This was not O’Hare banning 747s. That would be a serious issue because there aren’t a lot of places in Chicago where 747s can land. The nature of aircraft under 75,000 is that they’re very flexible. In the case of Naples, there were three or four airports within easy driving distance.
AB: But, isn’t that just passing off the problem to another community?
Kirsch: There’s a risk that that will happen. It’s what I call the ’who’s first’ problem. That is, the first airport to be in a region to adopt a restriction is going to have a much easier time than the second.
AB: At the Burbank Airport, you represent the City of Burbank, which is holding up construction of a new terminal for a curfew. How do you compare the two airport issues?
Kirsch: Substantively, the issues are different: the effect of a curfew versus the effect of a ban of an entire class of aircraft. I think the issues of Burbank are more complex than Naples. We’re talking here not just the effects on corporate and recreational aircraft, but potentially the effects on air carriers. In terms of economics, it’s a much more difficult issue.
It’s also, in certain respects, a simpler problem. Burbank, though not formally part of the Los Angeles system of airports, is in a practical sense part of the system that includes LAX and Long Beach and Ontario and Orange County. So the availability of alternate locations is much easier in Burbank than it is at an airport like Naples where you have only three other airports, some of whose facilities are not comparable.
The other interesting problem at Burbank is the relationship between the restriction and growth is not clear. The airport has not in fact grown very much in many years. So one of the real questions becomes, if there is a curfew does it affect or not affect growth at this airport?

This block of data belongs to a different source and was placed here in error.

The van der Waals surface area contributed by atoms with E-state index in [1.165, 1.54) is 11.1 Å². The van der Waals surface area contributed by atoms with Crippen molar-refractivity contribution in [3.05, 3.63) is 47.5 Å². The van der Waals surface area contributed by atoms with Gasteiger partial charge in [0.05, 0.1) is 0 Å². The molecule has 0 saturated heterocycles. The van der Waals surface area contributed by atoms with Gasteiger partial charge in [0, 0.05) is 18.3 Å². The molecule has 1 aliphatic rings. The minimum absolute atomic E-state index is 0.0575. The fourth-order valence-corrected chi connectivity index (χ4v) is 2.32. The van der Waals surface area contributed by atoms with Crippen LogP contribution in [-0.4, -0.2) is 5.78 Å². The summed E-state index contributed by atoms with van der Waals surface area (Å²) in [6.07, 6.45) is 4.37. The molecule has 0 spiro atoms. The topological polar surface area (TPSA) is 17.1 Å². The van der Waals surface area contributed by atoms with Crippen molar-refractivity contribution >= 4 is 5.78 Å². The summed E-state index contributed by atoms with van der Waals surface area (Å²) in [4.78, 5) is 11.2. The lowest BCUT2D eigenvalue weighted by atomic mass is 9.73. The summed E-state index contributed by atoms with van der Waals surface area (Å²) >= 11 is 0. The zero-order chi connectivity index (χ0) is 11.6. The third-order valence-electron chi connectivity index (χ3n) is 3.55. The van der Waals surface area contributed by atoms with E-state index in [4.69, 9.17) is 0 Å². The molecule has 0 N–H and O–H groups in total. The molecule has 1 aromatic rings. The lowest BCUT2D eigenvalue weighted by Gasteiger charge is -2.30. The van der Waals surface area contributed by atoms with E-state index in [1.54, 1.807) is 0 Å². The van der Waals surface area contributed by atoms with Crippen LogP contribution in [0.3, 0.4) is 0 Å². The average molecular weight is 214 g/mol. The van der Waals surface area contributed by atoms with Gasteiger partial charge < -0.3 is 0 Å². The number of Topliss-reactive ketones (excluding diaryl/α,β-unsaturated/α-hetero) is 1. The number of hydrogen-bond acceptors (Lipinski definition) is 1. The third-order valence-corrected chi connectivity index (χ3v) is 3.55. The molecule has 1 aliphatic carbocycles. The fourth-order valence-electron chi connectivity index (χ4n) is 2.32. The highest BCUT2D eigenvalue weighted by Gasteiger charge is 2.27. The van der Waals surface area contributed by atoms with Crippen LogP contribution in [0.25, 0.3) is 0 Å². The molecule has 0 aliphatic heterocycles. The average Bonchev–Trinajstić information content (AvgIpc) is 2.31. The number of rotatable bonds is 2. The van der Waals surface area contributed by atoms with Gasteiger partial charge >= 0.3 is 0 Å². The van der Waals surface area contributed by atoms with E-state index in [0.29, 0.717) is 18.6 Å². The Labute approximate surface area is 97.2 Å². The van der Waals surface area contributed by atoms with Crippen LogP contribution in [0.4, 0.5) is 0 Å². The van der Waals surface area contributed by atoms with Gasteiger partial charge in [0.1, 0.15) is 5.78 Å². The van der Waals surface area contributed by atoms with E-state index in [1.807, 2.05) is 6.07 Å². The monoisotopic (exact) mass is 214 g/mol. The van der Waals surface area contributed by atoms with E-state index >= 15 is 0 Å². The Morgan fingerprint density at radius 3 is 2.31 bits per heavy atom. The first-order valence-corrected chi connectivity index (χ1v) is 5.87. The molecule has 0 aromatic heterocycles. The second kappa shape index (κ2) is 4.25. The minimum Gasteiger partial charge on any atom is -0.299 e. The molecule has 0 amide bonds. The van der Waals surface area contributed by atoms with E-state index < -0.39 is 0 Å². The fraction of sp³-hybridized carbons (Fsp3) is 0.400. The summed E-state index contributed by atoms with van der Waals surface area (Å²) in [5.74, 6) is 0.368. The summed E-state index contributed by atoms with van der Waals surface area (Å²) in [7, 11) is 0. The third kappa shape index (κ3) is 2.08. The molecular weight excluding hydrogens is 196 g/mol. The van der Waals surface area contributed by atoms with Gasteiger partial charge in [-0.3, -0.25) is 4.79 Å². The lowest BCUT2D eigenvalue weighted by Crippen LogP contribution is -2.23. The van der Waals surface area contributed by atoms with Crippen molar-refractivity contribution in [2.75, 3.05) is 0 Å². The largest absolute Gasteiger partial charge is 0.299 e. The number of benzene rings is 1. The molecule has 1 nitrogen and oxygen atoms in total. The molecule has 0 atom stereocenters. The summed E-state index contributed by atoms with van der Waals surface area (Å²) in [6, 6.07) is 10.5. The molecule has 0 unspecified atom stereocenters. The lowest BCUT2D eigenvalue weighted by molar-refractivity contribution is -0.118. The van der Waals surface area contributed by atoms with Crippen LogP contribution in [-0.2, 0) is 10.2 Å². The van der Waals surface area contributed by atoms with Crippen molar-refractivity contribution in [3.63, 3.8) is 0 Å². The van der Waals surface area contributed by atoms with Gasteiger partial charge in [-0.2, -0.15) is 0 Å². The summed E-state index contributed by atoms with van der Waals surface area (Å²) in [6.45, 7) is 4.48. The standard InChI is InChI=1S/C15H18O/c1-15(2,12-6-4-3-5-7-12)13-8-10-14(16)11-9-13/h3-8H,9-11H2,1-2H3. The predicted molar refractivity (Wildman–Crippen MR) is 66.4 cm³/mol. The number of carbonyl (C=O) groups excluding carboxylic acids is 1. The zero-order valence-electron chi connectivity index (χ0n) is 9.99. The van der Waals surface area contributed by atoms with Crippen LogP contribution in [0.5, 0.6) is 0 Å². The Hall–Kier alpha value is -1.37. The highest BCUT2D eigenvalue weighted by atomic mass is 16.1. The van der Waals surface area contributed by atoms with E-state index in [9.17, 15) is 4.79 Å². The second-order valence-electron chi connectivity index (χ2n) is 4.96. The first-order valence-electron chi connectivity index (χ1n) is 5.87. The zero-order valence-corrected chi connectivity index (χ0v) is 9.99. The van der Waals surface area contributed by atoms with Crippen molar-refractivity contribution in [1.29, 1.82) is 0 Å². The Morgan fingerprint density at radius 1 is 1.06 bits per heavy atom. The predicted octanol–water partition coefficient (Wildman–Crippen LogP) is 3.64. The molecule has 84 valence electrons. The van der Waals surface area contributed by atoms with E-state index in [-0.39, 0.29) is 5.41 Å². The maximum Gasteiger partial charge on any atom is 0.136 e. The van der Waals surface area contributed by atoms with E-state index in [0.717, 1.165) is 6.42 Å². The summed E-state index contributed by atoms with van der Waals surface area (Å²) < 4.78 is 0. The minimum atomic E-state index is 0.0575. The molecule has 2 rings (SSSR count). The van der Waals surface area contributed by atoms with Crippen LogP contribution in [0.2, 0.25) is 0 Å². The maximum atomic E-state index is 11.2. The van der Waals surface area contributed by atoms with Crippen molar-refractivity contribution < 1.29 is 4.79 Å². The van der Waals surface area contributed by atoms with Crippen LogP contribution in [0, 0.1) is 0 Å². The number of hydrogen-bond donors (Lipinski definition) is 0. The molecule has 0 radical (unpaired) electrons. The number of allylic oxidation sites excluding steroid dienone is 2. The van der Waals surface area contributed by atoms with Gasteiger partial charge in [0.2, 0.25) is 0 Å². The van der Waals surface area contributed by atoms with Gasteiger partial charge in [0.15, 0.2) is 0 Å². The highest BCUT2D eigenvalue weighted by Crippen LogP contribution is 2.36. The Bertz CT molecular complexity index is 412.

The Burbank curfew has been a hot issue for 32 years; that’s when the City of Burbank adopted a curfew at this airport, resulting in litigation that went to the Supreme Court. The curfew was struck down because the city did not have the authority because at that time it was a private airport.
There are people who have lived this dispute for their entire careers.
A curfew at this airport could do a great deal in terms of building peace with the community.
AB: At the center of both airport debates is a Part 161 study. There seems to be some confusion as to whether or not 161 makes it easier or more difficult for local control.
Kirsch: Both (positions) are absolutely correct. I was very much involved when the airport noise act was passed, on behalf of clients who wanted both, less control and more control. One of the problems with that statute is that there was not a consensus as to what it is supposed to do. There were people vigorously arguing both sides and Congress never resolved it.
The FAA came in with Part 161 and I think tried as best they could to play the middle ground that they believe Congress had tried to achieve. It is disappointing that it has taken ten years for any airports to try and figure it out, and I think one of the reasons that Naples is so difficult is that we are reliving the problem ten years later, when we don’t have the benefit of that national debate. The debate is taking place at a small airport in South Florida rather than in Congress.
AB: A frustration expressed by Naples director Ted Soliday is that there has been no clear direction from FAA on Part 161.
Kirsch: I think that’s absolutely correct. We’re not getting clear direction from the federal level; even the FAA itself speaks with several voices. We have an FAA Administrator right now who is very, very sensitive to the need to reach accommodation, compromise, between the airports and their communities. She’s very sensitive to the need for local control.
On the other hand, we have a bureaucracy that is very closely tied to a lot of the larger users, the air carriers in particular, and their desire for increased federal supervision and decreased local supervision. And we have a history at the agency of a lack of sensitivity to local control.